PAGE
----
Because the greatest part of a road trip isn’t arriving at your destination. It’s all the wild stuff that happens along the way – Emma Chase
Guest Blogger: Cecille Bawasanta
Best moments really do happen when they are unplanned. We didn’t really have the time to sit down and plan our holiday because we were so busy, stressed with work and I only had my leave approved a week before my scheduled trip to Europe. I arrived in Germany on a Saturday. The following day, we started our road trip to three different countries in Europe!
We drove over 2,000 kilometers – from Bavaria to Germany, then to Austria, a stop over in Italy and our last country, Switzerland. One week might seem to be too short for Europe, but during summer, the sun sets at 9 pm so we had a lot of time to enjoy the outdoors and the different sceneries.
Day 1: Touring Around Vienna
So the road trip begins!
We left Bavaria around 7AM and it took us about 5 hours (with stops) to arrive in Vienna, Austria. When you get to the border you need to purchase the vignette and stick it to your windshield before you enter Austria. Vignettes are compulsory for all motor vehicles. Because there are no tolls in Austria, the vignette acts as a toll purchase and we bought the minimum 10-day ticket for 8.90 euros. When we arrived in Vienna, we checked in at the artsy 25 hours hotel beim MuseumsQuartier for 2 days (100 euros/night) which was located right in the heart of the city and walking distance from our Austrian friend’s house.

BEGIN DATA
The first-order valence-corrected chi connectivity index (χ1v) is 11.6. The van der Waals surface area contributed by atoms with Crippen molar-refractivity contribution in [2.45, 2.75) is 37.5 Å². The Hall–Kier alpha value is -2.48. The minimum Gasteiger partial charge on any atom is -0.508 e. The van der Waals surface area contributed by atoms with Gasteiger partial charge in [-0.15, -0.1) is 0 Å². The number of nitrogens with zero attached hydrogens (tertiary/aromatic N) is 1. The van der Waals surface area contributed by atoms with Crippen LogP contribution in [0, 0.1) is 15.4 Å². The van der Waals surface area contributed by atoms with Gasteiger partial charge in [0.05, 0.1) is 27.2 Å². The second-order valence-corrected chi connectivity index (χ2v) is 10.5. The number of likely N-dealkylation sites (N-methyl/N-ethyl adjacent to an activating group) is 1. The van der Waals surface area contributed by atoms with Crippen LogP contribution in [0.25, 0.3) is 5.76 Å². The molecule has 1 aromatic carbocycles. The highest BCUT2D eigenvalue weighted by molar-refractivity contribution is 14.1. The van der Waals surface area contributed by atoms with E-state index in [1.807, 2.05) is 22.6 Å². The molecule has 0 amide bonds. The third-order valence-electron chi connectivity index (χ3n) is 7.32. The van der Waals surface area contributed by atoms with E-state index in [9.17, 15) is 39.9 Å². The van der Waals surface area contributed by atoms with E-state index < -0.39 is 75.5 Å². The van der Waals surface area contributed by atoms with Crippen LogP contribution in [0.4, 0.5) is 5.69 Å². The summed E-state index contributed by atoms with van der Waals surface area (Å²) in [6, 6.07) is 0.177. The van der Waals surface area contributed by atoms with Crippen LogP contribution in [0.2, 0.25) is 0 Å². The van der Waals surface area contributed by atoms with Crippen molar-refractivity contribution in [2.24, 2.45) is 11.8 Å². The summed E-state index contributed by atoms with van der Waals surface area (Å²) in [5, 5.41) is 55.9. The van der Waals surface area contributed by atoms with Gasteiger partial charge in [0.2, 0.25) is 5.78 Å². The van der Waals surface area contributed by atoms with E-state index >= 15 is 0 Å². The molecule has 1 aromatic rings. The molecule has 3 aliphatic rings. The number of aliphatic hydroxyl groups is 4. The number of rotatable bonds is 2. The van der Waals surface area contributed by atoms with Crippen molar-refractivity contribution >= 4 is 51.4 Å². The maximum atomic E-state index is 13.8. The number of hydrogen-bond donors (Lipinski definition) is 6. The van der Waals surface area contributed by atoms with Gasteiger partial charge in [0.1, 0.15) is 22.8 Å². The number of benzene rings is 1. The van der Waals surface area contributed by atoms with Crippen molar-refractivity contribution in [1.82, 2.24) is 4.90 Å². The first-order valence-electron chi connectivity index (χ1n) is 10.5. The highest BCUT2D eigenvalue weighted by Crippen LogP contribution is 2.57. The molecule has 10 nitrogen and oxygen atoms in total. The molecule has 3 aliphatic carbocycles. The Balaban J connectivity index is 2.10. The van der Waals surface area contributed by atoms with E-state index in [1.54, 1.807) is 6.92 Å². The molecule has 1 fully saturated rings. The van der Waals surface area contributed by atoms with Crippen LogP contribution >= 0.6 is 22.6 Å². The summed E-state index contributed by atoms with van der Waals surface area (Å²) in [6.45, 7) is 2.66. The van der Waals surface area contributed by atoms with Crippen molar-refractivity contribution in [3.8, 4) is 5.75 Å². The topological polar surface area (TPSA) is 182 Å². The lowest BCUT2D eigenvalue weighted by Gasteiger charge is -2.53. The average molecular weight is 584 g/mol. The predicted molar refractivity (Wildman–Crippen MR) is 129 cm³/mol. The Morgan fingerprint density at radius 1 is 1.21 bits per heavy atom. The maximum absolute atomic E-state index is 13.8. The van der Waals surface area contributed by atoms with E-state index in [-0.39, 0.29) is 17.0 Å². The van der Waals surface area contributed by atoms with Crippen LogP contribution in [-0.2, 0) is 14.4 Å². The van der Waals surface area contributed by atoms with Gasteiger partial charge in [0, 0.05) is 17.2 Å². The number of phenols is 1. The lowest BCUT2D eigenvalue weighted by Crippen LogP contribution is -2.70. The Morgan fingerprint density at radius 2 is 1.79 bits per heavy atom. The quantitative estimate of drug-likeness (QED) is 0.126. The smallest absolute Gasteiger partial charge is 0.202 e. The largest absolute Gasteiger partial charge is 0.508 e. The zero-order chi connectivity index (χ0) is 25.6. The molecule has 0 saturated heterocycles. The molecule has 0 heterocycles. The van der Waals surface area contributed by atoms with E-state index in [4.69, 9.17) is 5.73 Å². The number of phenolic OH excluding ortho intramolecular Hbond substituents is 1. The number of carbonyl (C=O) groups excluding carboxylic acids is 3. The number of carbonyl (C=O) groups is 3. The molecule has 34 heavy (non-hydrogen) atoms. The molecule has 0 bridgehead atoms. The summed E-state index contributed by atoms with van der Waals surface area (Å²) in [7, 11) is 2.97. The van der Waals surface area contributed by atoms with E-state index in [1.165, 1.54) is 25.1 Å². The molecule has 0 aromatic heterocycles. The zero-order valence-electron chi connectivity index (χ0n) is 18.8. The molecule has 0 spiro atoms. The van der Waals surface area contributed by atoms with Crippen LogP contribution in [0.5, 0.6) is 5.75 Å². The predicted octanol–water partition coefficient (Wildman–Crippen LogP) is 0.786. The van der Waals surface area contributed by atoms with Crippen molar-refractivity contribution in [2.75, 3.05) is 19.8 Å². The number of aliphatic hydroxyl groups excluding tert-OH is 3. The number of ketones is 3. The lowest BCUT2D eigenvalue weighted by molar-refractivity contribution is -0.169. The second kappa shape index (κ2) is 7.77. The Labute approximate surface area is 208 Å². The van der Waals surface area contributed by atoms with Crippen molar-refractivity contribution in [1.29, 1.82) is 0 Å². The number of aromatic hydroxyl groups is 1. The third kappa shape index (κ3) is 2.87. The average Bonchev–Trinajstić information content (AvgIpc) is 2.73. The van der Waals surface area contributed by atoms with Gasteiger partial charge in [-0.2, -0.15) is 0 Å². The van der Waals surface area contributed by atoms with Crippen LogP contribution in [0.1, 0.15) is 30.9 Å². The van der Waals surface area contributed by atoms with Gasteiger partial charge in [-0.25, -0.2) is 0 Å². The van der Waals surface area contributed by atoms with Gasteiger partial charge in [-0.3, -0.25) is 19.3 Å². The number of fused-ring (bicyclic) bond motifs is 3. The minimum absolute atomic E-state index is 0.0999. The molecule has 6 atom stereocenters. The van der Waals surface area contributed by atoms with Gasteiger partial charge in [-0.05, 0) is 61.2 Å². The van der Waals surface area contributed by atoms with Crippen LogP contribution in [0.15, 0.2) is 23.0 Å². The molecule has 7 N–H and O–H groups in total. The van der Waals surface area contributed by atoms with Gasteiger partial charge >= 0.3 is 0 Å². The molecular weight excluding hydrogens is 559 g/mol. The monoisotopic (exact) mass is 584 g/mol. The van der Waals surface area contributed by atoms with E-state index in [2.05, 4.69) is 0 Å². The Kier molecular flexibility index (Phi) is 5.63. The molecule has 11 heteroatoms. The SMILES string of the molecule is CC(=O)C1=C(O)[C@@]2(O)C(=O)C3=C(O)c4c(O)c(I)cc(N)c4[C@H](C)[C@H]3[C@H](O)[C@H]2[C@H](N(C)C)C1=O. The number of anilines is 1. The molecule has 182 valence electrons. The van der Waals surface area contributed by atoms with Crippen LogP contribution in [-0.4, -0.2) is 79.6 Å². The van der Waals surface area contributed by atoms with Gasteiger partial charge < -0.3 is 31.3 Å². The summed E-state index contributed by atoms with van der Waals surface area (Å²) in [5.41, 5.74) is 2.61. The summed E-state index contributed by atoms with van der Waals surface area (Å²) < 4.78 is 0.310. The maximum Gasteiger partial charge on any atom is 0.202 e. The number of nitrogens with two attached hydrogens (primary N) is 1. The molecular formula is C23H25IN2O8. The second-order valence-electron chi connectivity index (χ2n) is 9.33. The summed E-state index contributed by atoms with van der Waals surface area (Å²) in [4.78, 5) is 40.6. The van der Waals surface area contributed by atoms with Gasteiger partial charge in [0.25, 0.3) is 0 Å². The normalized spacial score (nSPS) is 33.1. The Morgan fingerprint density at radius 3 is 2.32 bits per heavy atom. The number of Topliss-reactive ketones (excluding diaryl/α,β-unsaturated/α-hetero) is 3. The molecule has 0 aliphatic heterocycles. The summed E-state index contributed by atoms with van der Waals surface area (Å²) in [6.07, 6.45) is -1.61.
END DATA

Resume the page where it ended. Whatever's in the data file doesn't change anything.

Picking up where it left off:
After freshening up we met our local tour guide and friend, Markus and went for a walk in the city. It was grander than I have expected! The whole city is a masterpiece with baroque buildings, cobblestone paths and horse carriages.
Vienna is also known as the city of music and opera tickets are sold on the streets by people in Mozart costumes. We had the fanciest walk in the park with bottles of piccolo prosecco in hand which we got from the prosecco stand for free.
We then headed to Prater, one of the oldest amusement parks in the world. We rode the rollercoaster which was so much fun but had the scariest horror ride at Psycho Hotel. It was so scary that I cried and just closed my eyes half way!
Day 2: Belvedere Palace
We got up early, ate our breakfast and headed to the Belvedere Palace for the Museum tour. Instead of taking public transport, Markus suggested taking the city bike to the palace. I was hesitant at first because I was not feeling comfortable riding a bicycle on the streets of Vienna because of my bad experience with road rage in the Philippines. In Europe, they have a special lane for bikers, and bikers are always the top priority. When I found out about it, I started to feel more confident.
It’s so easy to rent and return a bike, you just need to go to any bike station around the city. There are around 120 stations in different parts of the city. To get a bicycle, you need to register your credit card in City Bike Wien for the bike to be released. The first hour is for free and the next hours are 1 euro per hour. Biking in Vienna is a great way to experience the city. You get to places faster and it’s more fun than walking because you get to see more in less time.